Previously frequented by smaller numbers of experienced hikers and trained tour guides, today's volcanic sites are plagued by throngs of novice hikers, who are often ill-prepared and uneducated about the risks of volcano geotourism. These groups of vacation-goers often display a lackadaisical attitude about safety that can put their lives at risk.
The most obvious hazard is exposure to lava, but other hidden dangers put tourists at even more risk, including unexpected eruptions, sudden landslides and scalding hot springs. The risks are not only inherent in the volcanic landscape — the volcanic atmosphere is equally as deadly. Volcanic gases are hot, toxic and often undetectable. Large volumes can be emitted and carried by winds to areas that may have had breathable air just moments before.
How can we overcome the challenges associated with the wide range of volcano types, varying local environments and numerous language barriers in order to make these beautiful wonders safely accessible? Read the full story online now at http://www.earthmagazine.org/article/danger-paradise-hidden-hazards-volcano-geotourism.
Volcano geotourism getting you excited for some more geoscience news? Read more articles in the April issue of EARTH Magazine available online now at www.earthmagazine.org. Probe the limits of the solar system with the two Voyager spacecraft; learn what caused Mercury's odd spin; and learn how geoscientists help manage risks associated with wastewater disposal all in this month's issue of EARTH.
Keep up to date with the latest happenings in Earth, energy and environment news with EARTH magazine online at http://www.earthmagazine.org/. Published by the American Geosciences Institute, EARTH is your source for the science behind the headlines.
The American Geosciences Institute is a nonprofit federation of 50 geoscientific and professional associations that represents more than 250,000 geologists, geophysicists and other earth scientists. Founded in 1948, AGI provides information services to geoscientists, serves as a voice of shared interests in the profession, plays a major role in strengthening geoscience education, and strives to increase public awareness of the vital role the geosciences play in society's use of resources, resiliency to natural hazards, and interaction with the environment.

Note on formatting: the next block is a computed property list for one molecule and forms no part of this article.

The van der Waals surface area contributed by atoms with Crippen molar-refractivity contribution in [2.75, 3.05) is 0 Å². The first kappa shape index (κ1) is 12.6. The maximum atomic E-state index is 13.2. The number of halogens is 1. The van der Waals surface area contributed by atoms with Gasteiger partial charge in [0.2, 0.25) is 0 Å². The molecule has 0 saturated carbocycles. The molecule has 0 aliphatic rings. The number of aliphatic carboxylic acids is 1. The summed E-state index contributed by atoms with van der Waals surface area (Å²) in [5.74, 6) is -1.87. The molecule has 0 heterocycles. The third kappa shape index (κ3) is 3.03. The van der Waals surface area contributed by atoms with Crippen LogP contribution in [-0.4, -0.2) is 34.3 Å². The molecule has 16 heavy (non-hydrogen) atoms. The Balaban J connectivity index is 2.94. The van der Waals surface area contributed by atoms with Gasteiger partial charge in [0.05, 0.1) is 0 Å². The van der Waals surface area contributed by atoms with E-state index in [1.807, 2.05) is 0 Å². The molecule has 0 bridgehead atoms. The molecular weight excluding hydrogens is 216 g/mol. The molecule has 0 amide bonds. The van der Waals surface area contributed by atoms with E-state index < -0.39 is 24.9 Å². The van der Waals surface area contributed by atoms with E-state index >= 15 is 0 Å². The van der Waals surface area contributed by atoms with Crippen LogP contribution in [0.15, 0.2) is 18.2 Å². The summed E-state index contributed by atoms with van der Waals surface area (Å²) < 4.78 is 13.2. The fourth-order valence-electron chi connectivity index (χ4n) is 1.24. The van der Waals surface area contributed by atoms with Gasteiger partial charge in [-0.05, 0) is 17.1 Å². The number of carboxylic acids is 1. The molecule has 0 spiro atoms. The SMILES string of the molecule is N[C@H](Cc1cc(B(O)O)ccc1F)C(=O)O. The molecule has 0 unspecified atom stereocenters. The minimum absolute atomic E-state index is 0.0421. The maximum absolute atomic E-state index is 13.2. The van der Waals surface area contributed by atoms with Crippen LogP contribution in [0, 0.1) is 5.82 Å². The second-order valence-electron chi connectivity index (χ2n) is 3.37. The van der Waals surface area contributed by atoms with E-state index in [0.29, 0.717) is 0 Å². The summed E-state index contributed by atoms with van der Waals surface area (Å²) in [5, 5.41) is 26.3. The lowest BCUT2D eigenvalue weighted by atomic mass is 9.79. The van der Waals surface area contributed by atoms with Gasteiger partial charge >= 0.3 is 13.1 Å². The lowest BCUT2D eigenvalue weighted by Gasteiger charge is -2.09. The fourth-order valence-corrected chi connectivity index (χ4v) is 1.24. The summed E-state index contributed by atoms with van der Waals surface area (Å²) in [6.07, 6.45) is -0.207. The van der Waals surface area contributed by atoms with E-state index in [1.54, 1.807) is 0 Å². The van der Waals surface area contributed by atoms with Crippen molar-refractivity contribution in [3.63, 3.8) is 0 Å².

Megan Sever | EurekAlert!
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Several metre thick ice cocktail beneath coastal Antarctic sea ice
04.02.2016 | Alfred-Wegener-Institut, Helmholtz-Zentrum für Polar- und Meeresforschung
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Advance in biomedical imaging: The University of Würzburg's Biocenter has enhanced fluorescence microscopy to label and visualise up to nine different cell structures simultaneously.
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NASA's follow-on to the successful ICESat mission will employ a never-before-flown technique for determining the topography of ice sheets and the thickness of sea ice, but that won't be the only first for this mission.
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In the last decades, sea level has been rising continuously – about 3.3 mm per year. For reef islands such as the Maldives or the Marshall Islands a sinister picture is being painted evoking the demise of the island states and their cultures. Are the effects of sea-level rise already noticeable on reef islands? Scientists from the ZMT have now answered this question for the Takuu Atoll, a group of Pacific islands, located northeast of Papua New Guinea.
In the last decades, sea level has been rising continuously – about 3.3 mm per year. For reef islands such as the Maldives or the Marshall Islands a sinister...
The ‘Internet of Things’ is growing rapidly. Mobile phones, washing machines and the milk bottle in the fridge: the idea is that minicomputers connected to these will be able to process information, receive and send data. This requires electrical power. Transistors that are capable of switching information with a single electron use far less power than field effect transistors that are commonly used in computers. However, these innovative electronic switches do not yet work at room temperature. Scientists working on the new EU research project ‘Ions4Set’ intend to change this. The program will be launched on February 1. It is coordinated by the Helmholtz-Zentrum Dresden-Rossendorf (HZDR).
“Billions of tiny computers will in future communicate with each other via the Internet or locally. Yet power consumption currently remains a great obstacle”,...
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26.01.2016 | Event News
26.01.2016 | Event News
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